Julian Van Winkle, head of the Stitzel-Weller Distillery back in the day famously once said “No chemists allowed” in reference to their purist methods for bourbon production. I think this statement may accurately capture the feelings connoisseurs might have towards this type of product and probably won’t be on board with the synthesized aged spirits, but who knows? The general public who just wants something to mix with coke probably couldn’t care less.
    Of course, marketing is going to be king. Look at all of the “small batch” producers buying from MGP and successfully marketing as its own. However, the Asian market is very large and values age stated spirits, with the older considered better regardless of taste.

  14. The Aqueous Layer says:

    I’m with #6. As a lover of aged spirits who’s been watching with dismay as the price for 15-30 year scotch and bourbon has shot up from “special occasion” to “sell the children” to “only if you were born to royalty” over the course of merely a decade, I’m delighted by this.
    #11 wins this thread.

  15. Anonymous says:

    Why bother with the wood and complicated esterification process at at all? If you have to go through an analytical process to determine by GC whether the added chemicals in the new method compare in quantity and identity with the added chemicals in the traditional method, why not just add the desired chemicals via pipette instead?

  16. Derek Freyberg says:

    I seem to recall an Agatha Christie short story involving an aging machine for wine and spirits, though it was actually a matter of sleight of hand or some other fakery – substituting good wine/whisky/brandy for the cheap starting material. I think Hercule Poirot was the detective. Perhaps one of the readers will remember the title.
    From the comments in the Wired article, it seems that Mr. Davis’s own products are not cheap even though unaged. But even if he can’t turn White Dog into Courvoisier, if he can get rid of the off flavors that seem to be an inherent part of raw distilled spirit at a reasonable price, he should find a market.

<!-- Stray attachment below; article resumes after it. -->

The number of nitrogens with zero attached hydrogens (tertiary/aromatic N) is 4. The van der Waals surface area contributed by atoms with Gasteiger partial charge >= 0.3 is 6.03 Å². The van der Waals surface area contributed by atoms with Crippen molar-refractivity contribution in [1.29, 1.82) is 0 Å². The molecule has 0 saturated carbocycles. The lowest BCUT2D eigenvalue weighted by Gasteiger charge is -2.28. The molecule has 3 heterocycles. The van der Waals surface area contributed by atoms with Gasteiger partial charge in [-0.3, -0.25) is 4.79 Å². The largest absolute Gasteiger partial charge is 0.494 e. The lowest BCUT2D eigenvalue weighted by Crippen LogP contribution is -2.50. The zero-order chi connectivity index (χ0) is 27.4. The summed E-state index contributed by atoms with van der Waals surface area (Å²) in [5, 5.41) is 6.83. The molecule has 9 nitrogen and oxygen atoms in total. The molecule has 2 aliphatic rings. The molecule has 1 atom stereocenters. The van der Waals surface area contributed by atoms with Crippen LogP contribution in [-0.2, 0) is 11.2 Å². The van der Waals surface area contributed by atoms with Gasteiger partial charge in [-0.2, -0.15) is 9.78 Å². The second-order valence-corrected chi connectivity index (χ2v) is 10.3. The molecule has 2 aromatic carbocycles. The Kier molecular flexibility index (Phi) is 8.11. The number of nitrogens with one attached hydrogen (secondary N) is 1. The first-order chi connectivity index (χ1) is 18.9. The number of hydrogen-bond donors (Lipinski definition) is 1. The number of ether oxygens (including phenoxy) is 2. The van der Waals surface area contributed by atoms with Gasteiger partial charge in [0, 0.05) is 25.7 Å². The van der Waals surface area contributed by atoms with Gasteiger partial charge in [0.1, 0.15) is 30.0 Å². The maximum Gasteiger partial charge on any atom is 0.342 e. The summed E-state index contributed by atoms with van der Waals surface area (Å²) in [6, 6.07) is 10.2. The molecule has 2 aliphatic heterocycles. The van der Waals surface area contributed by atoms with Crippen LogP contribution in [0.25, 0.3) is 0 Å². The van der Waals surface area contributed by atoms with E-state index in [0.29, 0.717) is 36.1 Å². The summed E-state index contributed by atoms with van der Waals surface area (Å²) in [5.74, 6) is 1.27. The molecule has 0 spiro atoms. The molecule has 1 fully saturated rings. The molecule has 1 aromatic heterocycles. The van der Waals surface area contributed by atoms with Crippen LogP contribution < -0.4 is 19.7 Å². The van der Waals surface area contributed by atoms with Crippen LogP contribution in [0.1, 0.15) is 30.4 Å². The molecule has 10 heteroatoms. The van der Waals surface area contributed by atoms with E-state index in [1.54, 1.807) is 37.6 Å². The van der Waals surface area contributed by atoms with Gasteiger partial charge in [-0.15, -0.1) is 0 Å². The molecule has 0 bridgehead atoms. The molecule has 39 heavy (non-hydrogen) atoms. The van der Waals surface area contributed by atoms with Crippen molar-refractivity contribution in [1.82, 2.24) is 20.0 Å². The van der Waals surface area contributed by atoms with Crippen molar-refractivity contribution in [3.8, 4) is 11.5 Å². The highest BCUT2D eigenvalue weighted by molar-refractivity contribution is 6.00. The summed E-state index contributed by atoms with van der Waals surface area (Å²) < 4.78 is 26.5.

17. CMCguy says:

    Based on the scene in the old Henry Fonda movie “Mister Roberts” it doesn’t take a chemist to make a passable Scotch as used things like shoe polish, iodine and a couple other ingredients to flavor med-grade alcohol.
    Isn’t much of the success of US wine-industry, particularly in CA, partly due to applications of certain modern scientific approaches for monitoring and controls used to create profiles similar to expensive French wines? While they do retain much of the same classical methods in making the wines it is my understanding from touring various wineries there is considerable effort in variety/field selection and harvest timing, then the processing and aging techniques to obtain greater consistency and overall quality that involves both human (master vintners) assessments and following lab results.

  18. Derek Freyberg says:

    I think it’s not just a matter of adding some flavors, it’s also a matter of removing others – esterifying butyric acid to ethyl butyrate is the example given. Merely adding ethyl butyrate alone would not have the same effect.
    Even if Mr. Davis’s process works as well as he would like, I think there will still be two parts to the general market: those who like decent stuff at a low price and those who want the cachet of price and age – kind of like watches, there are those who are happy with the Timex/Seiko/Casio quartz that keeps great time for 10 years on one battery, and those who want a Patek Philippe or whatever that needs to be wound every night and cleaned every year or so to keep time. In the alcohol market, there’s also the Thuderbird or Mogen David 20/20 crowd; but I don’t think that analogy carries through to watches.

  19. J. Peterson says:

    How much “craft” needs to be applied to the creation of a product where the judgement of the consumer fades with every sip?

  20. Ben Hunt says:

    Distiller here, this kind of work is interesting but a bit out of context. The current standard for craft whiskey is aging six months in small barrels, the commercial proof being Hudson and other products put out by Tuthilltown for the last ten years.
    Interesting chemical work in spirits is rare, some, like Ted Breaux, have done excellent work, however, many others have made spirits a homebrewer wouldn’t touch.
    In the end its down to taste, so batch stills in small batches can still beat out an engineering consultant by just making sure the process is controlled by a human palate.

  21. Newbie says:

    As an LC-MS practitioner, I’m been fascinated by the applications to wine and cheese. Here I am working with these nasty body fluids…